“One Country, Two Systems” Framework Dismantled by Beijing
06/30/2020 Washington D.C. (International Christian Concern) – International Christian Concern (ICC) has learned that Beijing’s top legislative body unanimously passed a sweeping national security law for Hong Kong today. Chinese President Xi Jinping subsequently signed the measure into law.
The bill was approved by 2,878 votes to one, and six abstentions, on May 28 by China’s National People’s Congress (NPC), and submitted for the first deliberation to the NPC’s Standing Committee. The new law, unanimously adopted by the Committee’s 162 members today, will be incorporated into Hong Kong’s Basic Law, and enforced on July 1, the 23rd anniversary of the city’s handover from Britain.
Any action seen as an act of subversion, secession, terrorism, or foreign interference can now be tried by a special agency set up by Beijing, along with a special police force established to investigate security cases and collect intelligence.
Beijing’s latest move has been widely criticized as a blow to the “One Country, Two Systems” framework agreed upon by China and the United Kingdom in 1997 during the handover of Hong Kong, allowing the city to enjoy distinct political, socioeconomic, and legal arrangements for the next 50 years.
Local Christian groups, including Christians for Hong Kong Society, Hong Kong Christian Fellowship of Social Concern, and The Peace and Justice Commission of Hong Kong Diocese, are among the 86 human rights and social justice organizations that penned an open letter on June 16 to Li Zhanshu, chairman of the Standing Committee of the NPC, demanding that the law not be passed.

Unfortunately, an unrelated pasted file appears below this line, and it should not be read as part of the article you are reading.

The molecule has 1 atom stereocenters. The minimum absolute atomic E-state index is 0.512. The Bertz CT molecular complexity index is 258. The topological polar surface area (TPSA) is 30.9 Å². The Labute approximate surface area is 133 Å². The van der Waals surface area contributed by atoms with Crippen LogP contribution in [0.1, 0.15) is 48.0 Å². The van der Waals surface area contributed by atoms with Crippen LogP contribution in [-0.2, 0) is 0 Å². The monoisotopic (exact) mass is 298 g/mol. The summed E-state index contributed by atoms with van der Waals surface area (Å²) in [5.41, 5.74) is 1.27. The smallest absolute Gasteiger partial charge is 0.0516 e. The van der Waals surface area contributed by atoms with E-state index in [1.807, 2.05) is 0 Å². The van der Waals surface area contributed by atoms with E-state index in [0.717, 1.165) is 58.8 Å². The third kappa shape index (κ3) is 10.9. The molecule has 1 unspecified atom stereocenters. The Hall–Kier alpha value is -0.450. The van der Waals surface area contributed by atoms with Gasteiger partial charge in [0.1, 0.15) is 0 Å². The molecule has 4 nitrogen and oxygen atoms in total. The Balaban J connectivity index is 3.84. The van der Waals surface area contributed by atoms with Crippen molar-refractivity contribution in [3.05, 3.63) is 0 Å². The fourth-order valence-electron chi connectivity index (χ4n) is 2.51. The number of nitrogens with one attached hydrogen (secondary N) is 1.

Many Christian clergy and activists could fall under the vague terminology of the law if their activities are seen as acts of secession, subversion, terrorism, or collusion with foreign forces to endanger national security.
Christian activist Joshua Wong, one of the founders of the pro-democracy group Demosisto, announced his withdrawal from the group, hours after the law’s passage, citing his concerns that under the newly-passed national security legislation, it was no longer “nonsense” for pro-democracy figures to worry about their lives and personal safety. The 10-year “political imprisonment,” as well as extradition to China, could cost them their freedom. He said, “No one could be sure [what would happen] tomorrow.”
Gina Goh, ICC’s Regional Manager for Southeast Asia, said, “ICC condemns the Chinese government for imposing a sweeping security law that strips away the autonomy and freedoms of Hong Kong. Xi Jinping’s regime has done nothing but erode Hong Kong’s human rights and justice since he took office in 2012. Come tomorrow, Beijing will employ this security law, which bypassed Hong Kong’s own Legislative Council, to criminalize any Hong Kong citizen who is considered to be a troublemaker to the Chinese Communist Party (CCP). It is time now for the international community to stand in solidarity with Hong Kong and take necessary measures to punish the CCP.”
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